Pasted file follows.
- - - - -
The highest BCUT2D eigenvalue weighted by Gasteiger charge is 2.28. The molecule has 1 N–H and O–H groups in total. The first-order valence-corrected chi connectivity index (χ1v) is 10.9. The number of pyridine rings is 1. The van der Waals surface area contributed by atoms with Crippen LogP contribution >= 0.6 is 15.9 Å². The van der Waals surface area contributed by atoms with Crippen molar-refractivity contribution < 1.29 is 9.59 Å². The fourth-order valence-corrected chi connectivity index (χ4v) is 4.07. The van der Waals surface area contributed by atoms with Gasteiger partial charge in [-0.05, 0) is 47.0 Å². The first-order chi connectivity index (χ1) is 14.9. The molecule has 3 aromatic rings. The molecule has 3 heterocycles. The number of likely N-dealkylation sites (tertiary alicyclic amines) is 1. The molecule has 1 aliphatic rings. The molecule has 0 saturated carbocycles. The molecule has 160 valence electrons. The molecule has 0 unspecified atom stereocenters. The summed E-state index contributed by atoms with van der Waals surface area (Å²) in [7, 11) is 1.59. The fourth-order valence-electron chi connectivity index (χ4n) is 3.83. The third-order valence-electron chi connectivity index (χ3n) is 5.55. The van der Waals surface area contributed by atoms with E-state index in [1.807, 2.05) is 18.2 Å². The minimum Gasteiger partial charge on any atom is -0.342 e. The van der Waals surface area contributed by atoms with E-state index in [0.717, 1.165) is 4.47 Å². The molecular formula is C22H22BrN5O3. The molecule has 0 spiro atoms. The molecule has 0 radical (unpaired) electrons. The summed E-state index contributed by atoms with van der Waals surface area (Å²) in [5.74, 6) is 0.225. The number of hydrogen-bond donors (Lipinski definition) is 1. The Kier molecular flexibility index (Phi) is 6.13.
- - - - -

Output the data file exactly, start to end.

The highest BCUT2D eigenvalue weighted by Gasteiger charge is 2.28. The molecule has 1 N–H and O–H groups in total. The first-order valence-corrected chi connectivity index (χ1v) is 10.9. The number of pyridine rings is 1. The van der Waals surface area contributed by atoms with Crippen LogP contribution >= 0.6 is 15.9 Å². The van der Waals surface area contributed by atoms with Crippen molar-refractivity contribution < 1.29 is 9.59 Å². The fourth-order valence-corrected chi connectivity index (χ4v) is 4.07. The van der Waals surface area contributed by atoms with Gasteiger partial charge in [-0.05, 0) is 47.0 Å². The first-order chi connectivity index (χ1) is 14.9. The molecule has 3 aromatic rings. The molecule has 3 heterocycles. The number of likely N-dealkylation sites (tertiary alicyclic amines) is 1. The molecule has 1 aliphatic rings. The molecule has 0 saturated carbocycles. The molecule has 160 valence electrons. The molecule has 0 unspecified atom stereocenters. The summed E-state index contributed by atoms with van der Waals surface area (Å²) in [7, 11) is 1.59. The fourth-order valence-electron chi connectivity index (χ4n) is 3.83. The third-order valence-electron chi connectivity index (χ3n) is 5.55. The van der Waals surface area contributed by atoms with E-state index in [1.807, 2.05) is 18.2 Å². The minimum Gasteiger partial charge on any atom is -0.342 e. The van der Waals surface area contributed by atoms with E-state index in [0.717, 1.165) is 4.47 Å². The molecular formula is C22H22BrN5O3. The molecule has 0 spiro atoms. The molecule has 0 radical (unpaired) electrons. The summed E-state index contributed by atoms with van der Waals surface area (Å²) in [5.74, 6) is 0.225. The number of hydrogen-bond donors (Lipinski definition) is 1. The Kier molecular flexibility index (Phi) is 6.13.